According to him, the plants which sustain all life grow because they draw a nourishing ‘essence’ (paṭhavīojā or paṭhavīrasa) from the earth (A.V,213; S.I,134). He also pointed to the interdependence of the Earth and life when he observed that ‘Cattle depend on the rain clouds and humans depend on cattle.’
(Ja.IV,253). Although put in simple undeveloped terms these ideas are precursors to the biologist James Lovelock’s Gaia Hypothesis which holds that the Earth should be regarded as an interconnected whole to the degree that it can be considered a living entity. If this is so, then caring behaviour towards nature and the environment would be in harmony with the first Precept.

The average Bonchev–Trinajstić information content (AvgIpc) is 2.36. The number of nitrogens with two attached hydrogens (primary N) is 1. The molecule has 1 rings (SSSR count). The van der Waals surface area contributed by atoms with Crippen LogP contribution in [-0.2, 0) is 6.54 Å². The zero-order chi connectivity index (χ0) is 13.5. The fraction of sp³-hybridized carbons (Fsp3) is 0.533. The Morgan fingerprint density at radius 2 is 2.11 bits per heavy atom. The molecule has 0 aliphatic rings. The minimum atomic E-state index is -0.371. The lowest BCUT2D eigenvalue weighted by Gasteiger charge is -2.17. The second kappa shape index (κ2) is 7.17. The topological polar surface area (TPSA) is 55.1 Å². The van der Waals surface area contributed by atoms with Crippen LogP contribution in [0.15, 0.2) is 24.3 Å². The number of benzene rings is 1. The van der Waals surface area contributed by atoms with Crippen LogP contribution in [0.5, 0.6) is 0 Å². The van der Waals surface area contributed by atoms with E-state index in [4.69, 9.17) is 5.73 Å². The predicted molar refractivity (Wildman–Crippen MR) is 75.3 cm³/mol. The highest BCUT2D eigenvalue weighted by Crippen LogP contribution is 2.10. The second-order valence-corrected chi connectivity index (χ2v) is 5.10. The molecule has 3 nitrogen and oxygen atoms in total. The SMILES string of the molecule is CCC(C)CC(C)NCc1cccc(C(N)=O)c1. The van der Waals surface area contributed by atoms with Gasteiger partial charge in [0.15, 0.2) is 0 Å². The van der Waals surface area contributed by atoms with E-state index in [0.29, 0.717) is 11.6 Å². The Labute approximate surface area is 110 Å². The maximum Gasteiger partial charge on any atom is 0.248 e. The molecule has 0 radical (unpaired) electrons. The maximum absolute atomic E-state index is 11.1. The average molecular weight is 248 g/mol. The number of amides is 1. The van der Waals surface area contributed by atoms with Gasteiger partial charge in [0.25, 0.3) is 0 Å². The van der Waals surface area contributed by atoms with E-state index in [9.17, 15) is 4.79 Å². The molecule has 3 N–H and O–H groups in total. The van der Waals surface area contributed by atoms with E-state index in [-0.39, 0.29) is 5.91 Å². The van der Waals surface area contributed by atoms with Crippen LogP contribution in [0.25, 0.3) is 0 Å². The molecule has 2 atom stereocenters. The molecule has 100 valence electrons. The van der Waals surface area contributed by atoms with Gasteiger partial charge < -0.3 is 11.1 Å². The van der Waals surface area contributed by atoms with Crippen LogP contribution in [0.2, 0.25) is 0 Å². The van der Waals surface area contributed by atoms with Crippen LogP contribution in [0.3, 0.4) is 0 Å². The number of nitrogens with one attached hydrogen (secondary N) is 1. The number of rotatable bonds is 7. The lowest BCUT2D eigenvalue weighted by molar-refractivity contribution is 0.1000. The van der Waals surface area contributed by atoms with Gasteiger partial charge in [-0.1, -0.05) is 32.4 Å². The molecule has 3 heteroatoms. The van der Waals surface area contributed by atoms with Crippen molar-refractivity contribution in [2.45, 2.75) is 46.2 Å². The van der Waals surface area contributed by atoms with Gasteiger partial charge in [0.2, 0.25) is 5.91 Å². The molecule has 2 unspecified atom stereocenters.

But for the Buddha, the Earth was not just life-sustaining, it even had certain spiritual qualities worthy of our emulation. He asked us to be ‘clear like a pool without mud,’ ‘unshakable like a pillar set in the ground’ and ‘free from hostility like the great Earth’ (paṭhavā samo novirujjati, Dhp.95).
‘Just as people throw clean or dirty things ... on the Earth and yet it never gets annoyed, humiliated or disgusted, in the same way, develop meditation like the Earth, and then pleasant and unpleasant impressions will not enter your mind and remain there.’
(M.I,423). Of course, although we should endeavour to be unmoved by the various impressions we encounter, this does not mean we should behave towards others in ways that might make them ‘annoyed, humiliated or disgusted.’ And as we treat others, so should we treat the Earth. See World.
Buddhist Perspectives on the Ecocrisis, Klaus Sandell,1987.